This B2B marketing budget planning tool uses Forrester top performer B2B budget allocation benchmarks presented by the terrific Lori Wizdo at Elevate2012 as a starting point for building marketing and marketing programs budgets and then lets you adjust your spending based on your priorities.

Please complete the form on the right so we can email a working copy of our B2B marketing budget planning tool and visit our B2B Lead Generation Marketing Services page for more information about how we can help.

B2B Marketing Budget Planning Tool Key Statistics

Key planning statistics from Lori’s top performer benchmarks include:

  • B2B marketing budgets as a percentage of total gross revenues remain steady at 2% (see MarketingSherpa data below)
  • 20% of marketing budgets are allocated to marketing operations
  • 32% of marketing program budgets are allocated to awareness, lead generation and nurturing
  • More than 30% of tactical budgets are spent on digital channels

2013 B2B marketing budget planning tool Forrester chart:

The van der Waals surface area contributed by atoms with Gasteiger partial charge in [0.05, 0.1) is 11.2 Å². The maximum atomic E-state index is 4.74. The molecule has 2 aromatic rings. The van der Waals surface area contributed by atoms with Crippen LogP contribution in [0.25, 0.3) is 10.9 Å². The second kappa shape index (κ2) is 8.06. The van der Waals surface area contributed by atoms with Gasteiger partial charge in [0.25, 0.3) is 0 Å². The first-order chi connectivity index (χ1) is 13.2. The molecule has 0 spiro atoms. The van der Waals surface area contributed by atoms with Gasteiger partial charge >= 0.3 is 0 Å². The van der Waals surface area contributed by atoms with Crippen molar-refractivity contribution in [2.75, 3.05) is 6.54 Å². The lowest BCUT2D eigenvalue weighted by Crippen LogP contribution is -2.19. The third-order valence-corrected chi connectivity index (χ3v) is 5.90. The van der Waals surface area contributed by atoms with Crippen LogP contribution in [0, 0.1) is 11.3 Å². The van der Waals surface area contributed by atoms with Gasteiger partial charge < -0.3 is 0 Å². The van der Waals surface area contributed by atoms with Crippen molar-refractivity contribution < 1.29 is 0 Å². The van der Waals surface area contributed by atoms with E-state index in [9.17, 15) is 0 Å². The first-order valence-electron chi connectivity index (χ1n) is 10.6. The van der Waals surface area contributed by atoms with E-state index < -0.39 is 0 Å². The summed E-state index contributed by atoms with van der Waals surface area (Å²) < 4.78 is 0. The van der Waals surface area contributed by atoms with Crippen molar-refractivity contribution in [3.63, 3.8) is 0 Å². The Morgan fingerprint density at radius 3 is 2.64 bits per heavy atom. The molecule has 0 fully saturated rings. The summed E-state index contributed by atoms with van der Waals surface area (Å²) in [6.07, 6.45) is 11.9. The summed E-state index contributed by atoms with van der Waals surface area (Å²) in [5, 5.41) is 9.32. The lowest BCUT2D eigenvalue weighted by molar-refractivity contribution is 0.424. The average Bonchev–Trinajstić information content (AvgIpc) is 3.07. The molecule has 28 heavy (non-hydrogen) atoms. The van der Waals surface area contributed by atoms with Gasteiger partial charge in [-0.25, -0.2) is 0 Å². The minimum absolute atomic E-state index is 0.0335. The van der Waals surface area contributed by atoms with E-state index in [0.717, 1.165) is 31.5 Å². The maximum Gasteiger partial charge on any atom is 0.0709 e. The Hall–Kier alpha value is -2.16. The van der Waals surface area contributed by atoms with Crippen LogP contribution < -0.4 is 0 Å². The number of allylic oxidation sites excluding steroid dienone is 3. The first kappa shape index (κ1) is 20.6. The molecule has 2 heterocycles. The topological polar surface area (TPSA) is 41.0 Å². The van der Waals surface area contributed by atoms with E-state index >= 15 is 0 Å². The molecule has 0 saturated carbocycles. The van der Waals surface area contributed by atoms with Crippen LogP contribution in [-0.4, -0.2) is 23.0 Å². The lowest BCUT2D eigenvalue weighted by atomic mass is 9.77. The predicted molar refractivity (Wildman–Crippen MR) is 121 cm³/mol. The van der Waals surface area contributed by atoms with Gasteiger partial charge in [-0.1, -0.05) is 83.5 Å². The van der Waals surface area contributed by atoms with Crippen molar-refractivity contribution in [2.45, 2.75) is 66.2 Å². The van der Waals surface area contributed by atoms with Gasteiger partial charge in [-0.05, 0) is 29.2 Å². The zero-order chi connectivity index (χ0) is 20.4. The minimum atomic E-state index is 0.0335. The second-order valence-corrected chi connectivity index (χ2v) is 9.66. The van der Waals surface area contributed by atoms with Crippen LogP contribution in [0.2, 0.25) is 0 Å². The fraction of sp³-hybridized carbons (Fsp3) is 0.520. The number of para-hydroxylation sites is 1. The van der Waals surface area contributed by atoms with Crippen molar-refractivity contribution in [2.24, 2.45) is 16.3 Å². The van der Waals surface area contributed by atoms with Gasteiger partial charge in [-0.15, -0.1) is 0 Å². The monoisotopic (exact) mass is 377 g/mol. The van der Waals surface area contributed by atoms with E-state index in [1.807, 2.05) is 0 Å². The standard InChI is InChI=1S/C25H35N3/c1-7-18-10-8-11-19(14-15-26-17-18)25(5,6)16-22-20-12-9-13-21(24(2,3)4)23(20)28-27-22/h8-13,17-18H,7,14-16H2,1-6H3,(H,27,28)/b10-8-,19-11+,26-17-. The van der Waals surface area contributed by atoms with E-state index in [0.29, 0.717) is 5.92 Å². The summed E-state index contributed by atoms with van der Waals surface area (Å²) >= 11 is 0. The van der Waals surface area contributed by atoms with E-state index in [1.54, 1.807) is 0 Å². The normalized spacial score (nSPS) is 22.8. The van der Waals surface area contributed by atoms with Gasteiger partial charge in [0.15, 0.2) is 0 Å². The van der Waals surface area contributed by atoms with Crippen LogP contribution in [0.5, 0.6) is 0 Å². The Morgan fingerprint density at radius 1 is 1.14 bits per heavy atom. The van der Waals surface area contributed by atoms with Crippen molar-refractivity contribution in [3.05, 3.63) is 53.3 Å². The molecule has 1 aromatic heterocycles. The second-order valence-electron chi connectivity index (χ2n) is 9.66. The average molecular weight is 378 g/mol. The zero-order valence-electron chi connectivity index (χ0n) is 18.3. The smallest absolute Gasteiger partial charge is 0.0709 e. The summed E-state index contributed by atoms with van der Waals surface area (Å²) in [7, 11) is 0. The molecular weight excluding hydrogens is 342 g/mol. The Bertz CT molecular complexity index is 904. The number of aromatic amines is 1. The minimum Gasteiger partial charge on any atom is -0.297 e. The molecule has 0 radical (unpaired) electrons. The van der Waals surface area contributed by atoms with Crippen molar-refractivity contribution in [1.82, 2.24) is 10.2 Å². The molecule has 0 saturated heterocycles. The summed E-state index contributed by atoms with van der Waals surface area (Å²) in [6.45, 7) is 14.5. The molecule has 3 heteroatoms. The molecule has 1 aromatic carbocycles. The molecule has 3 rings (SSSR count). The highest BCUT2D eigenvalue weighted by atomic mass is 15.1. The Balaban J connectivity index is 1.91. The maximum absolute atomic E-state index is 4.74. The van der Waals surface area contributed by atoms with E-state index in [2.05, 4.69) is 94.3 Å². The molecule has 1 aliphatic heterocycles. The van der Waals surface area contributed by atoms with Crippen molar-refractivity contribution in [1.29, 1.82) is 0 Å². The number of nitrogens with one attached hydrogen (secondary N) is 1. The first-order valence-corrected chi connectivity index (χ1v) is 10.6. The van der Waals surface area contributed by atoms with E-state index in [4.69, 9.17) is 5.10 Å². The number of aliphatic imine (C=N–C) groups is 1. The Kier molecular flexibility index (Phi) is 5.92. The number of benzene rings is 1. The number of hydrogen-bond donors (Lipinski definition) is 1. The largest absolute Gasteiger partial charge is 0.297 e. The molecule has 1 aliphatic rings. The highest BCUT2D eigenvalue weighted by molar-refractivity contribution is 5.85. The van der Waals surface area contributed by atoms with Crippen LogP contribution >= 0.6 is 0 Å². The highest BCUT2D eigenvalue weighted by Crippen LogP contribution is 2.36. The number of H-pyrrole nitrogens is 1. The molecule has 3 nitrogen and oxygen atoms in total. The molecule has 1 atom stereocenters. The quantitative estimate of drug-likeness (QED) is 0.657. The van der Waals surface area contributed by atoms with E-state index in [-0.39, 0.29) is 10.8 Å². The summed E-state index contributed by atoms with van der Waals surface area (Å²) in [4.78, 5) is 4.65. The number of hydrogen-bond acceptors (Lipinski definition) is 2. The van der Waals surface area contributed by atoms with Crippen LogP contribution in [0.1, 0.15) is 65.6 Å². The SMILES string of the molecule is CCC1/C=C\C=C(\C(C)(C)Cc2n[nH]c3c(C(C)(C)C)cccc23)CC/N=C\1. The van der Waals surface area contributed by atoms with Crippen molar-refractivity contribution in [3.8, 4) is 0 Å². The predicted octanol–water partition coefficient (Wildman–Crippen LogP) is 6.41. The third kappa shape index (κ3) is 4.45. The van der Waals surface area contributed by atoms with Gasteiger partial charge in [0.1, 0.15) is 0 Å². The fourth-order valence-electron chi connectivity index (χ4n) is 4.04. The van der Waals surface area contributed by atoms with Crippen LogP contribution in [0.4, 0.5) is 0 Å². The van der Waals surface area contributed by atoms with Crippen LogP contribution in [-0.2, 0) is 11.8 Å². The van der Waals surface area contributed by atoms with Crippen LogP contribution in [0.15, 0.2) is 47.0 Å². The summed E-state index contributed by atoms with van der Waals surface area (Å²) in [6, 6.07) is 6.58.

Lori’s data should be balanced by MarketingSherpa benchmarks showing higher  percentages of total revenue numbers especially for smaller B2B companies. Ranging from 11% for B2B companies with fewer
than 100 employees to 6% for firms with more than 1000 employees.

MarketingSherpa Chart: B2B Marketing Budgets as a percentage of gross revenue, b2b companies with fewer than 100 employess, b2b companies with 100 to 1000 employess, b2b companies with more than 1000 employees, MarketingSherpa B2B Marketing Benchmark study

 

We would love your feedback on how to improve this 2013 B2B marketing budget planning tool so please contact us if you have any questions or comments.

9 Comments

  1. Does this tool include marketing staff costs? For example FTE for product marketing managers? Editors, PR team? Is that all under marketing operations?

    1. Thanks for your question Amy. These are survey-based numbers which are always dependant on how respondents anwser but the quick answer is not in the Forrester definition of MarketingOps.

    1. It’s less about a target number, and more about spending as long as you’re getting positive ROI. When you factor in all costs (not just the bill from Google or Bing), are you still net positive in the results you’re generating? In order to calculate that, you’ll need to know the value of a new site visitor, the value of a new lead, and hopefully be able to track revenue attributed to leads who were acquired via SEM.

      There are so many B2B acquisition tactics these days. You can’t make any smart budgeting decisions until you are consistently measuring the results generated by each.